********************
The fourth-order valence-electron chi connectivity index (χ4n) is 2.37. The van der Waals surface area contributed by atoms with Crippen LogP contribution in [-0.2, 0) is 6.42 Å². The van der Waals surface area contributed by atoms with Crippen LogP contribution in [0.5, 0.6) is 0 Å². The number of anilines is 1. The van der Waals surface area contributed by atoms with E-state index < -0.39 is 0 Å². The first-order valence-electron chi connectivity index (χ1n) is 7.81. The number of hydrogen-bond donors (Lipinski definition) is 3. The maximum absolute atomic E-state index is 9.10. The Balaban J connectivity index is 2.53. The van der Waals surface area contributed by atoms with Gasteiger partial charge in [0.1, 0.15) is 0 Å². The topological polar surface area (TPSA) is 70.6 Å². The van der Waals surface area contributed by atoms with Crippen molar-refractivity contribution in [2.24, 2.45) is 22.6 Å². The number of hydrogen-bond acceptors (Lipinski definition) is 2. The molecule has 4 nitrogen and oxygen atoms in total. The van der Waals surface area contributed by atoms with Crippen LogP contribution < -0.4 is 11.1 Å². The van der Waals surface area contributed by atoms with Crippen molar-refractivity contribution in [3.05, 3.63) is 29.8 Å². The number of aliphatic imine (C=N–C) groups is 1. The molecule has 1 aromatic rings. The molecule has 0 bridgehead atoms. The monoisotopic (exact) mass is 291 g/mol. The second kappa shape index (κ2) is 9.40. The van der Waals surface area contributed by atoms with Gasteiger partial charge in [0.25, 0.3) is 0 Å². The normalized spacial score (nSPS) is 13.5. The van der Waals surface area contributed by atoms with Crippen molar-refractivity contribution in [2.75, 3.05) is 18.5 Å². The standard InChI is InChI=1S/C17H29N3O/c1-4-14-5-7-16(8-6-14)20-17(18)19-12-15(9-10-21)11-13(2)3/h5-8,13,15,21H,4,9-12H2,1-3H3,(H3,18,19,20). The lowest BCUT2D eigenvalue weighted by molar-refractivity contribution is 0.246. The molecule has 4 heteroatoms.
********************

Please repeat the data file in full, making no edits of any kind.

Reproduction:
The fourth-order valence-electron chi connectivity index (χ4n) is 2.37. The van der Waals surface area contributed by atoms with Crippen LogP contribution in [-0.2, 0) is 6.42 Å². The van der Waals surface area contributed by atoms with Crippen LogP contribution in [0.5, 0.6) is 0 Å². The number of anilines is 1. The van der Waals surface area contributed by atoms with E-state index < -0.39 is 0 Å². The first-order valence-electron chi connectivity index (χ1n) is 7.81. The number of hydrogen-bond donors (Lipinski definition) is 3. The maximum absolute atomic E-state index is 9.10. The Balaban J connectivity index is 2.53. The van der Waals surface area contributed by atoms with Gasteiger partial charge in [0.1, 0.15) is 0 Å². The topological polar surface area (TPSA) is 70.6 Å². The van der Waals surface area contributed by atoms with Crippen molar-refractivity contribution in [2.24, 2.45) is 22.6 Å². The number of hydrogen-bond acceptors (Lipinski definition) is 2. The molecule has 4 nitrogen and oxygen atoms in total. The van der Waals surface area contributed by atoms with Crippen LogP contribution < -0.4 is 11.1 Å². The van der Waals surface area contributed by atoms with Crippen molar-refractivity contribution in [3.05, 3.63) is 29.8 Å². The number of aliphatic imine (C=N–C) groups is 1. The molecule has 1 aromatic rings. The molecule has 0 bridgehead atoms. The monoisotopic (exact) mass is 291 g/mol. The second kappa shape index (κ2) is 9.40. The van der Waals surface area contributed by atoms with Gasteiger partial charge in [0.25, 0.3) is 0 Å². The normalized spacial score (nSPS) is 13.5. The van der Waals surface area contributed by atoms with Crippen molar-refractivity contribution in [2.75, 3.05) is 18.5 Å². The standard InChI is InChI=1S/C17H29N3O/c1-4-14-5-7-16(8-6-14)20-17(18)19-12-15(9-10-21)11-13(2)3/h5-8,13,15,21H,4,9-12H2,1-3H3,(H3,18,19,20). The lowest BCUT2D eigenvalue weighted by molar-refractivity contribution is 0.246. The molecule has 4 heteroatoms.